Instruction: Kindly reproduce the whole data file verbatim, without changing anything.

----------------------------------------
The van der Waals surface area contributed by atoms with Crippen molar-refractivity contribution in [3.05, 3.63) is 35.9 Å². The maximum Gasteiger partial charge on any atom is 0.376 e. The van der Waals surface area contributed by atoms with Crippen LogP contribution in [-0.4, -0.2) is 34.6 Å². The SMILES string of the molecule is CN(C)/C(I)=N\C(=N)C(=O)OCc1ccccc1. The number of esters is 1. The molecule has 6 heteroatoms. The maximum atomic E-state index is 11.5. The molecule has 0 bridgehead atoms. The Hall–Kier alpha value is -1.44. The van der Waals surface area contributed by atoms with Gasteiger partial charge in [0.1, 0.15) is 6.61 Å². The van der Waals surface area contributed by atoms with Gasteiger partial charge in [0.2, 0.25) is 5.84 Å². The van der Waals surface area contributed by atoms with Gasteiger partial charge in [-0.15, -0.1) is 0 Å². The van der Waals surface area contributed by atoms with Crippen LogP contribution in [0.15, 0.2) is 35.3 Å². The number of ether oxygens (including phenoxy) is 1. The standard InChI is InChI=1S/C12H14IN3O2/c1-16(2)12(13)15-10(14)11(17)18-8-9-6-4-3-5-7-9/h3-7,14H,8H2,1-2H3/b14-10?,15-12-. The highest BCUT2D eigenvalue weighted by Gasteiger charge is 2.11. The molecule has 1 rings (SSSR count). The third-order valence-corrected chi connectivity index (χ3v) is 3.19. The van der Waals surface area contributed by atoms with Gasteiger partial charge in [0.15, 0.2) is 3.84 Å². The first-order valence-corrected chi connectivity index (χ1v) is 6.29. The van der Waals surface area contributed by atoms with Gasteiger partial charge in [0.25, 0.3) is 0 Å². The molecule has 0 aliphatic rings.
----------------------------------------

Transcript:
The van der Waals surface area contributed by atoms with Crippen molar-refractivity contribution in [3.05, 3.63) is 35.9 Å². The maximum Gasteiger partial charge on any atom is 0.376 e. The van der Waals surface area contributed by atoms with Crippen LogP contribution in [-0.4, -0.2) is 34.6 Å². The SMILES string of the molecule is CN(C)/C(I)=N\C(=N)C(=O)OCc1ccccc1. The number of esters is 1. The molecule has 6 heteroatoms. The maximum atomic E-state index is 11.5. The molecule has 0 bridgehead atoms. The Hall–Kier alpha value is -1.44. The van der Waals surface area contributed by atoms with Gasteiger partial charge in [0.1, 0.15) is 6.61 Å². The van der Waals surface area contributed by atoms with Gasteiger partial charge in [0.2, 0.25) is 5.84 Å². The van der Waals surface area contributed by atoms with Gasteiger partial charge in [-0.15, -0.1) is 0 Å². The van der Waals surface area contributed by atoms with Crippen LogP contribution in [0.15, 0.2) is 35.3 Å². The number of ether oxygens (including phenoxy) is 1. The standard InChI is InChI=1S/C12H14IN3O2/c1-16(2)12(13)15-10(14)11(17)18-8-9-6-4-3-5-7-9/h3-7,14H,8H2,1-2H3/b14-10?,15-12-. The highest BCUT2D eigenvalue weighted by Gasteiger charge is 2.11. The molecule has 1 rings (SSSR count). The third-order valence-corrected chi connectivity index (χ3v) is 3.19. The van der Waals surface area contributed by atoms with Gasteiger partial charge in [0.15, 0.2) is 3.84 Å². The first-order valence-corrected chi connectivity index (χ1v) is 6.29. The van der Waals surface area contributed by atoms with Gasteiger partial charge in [0.25, 0.3) is 0 Å². The molecule has 0 aliphatic rings.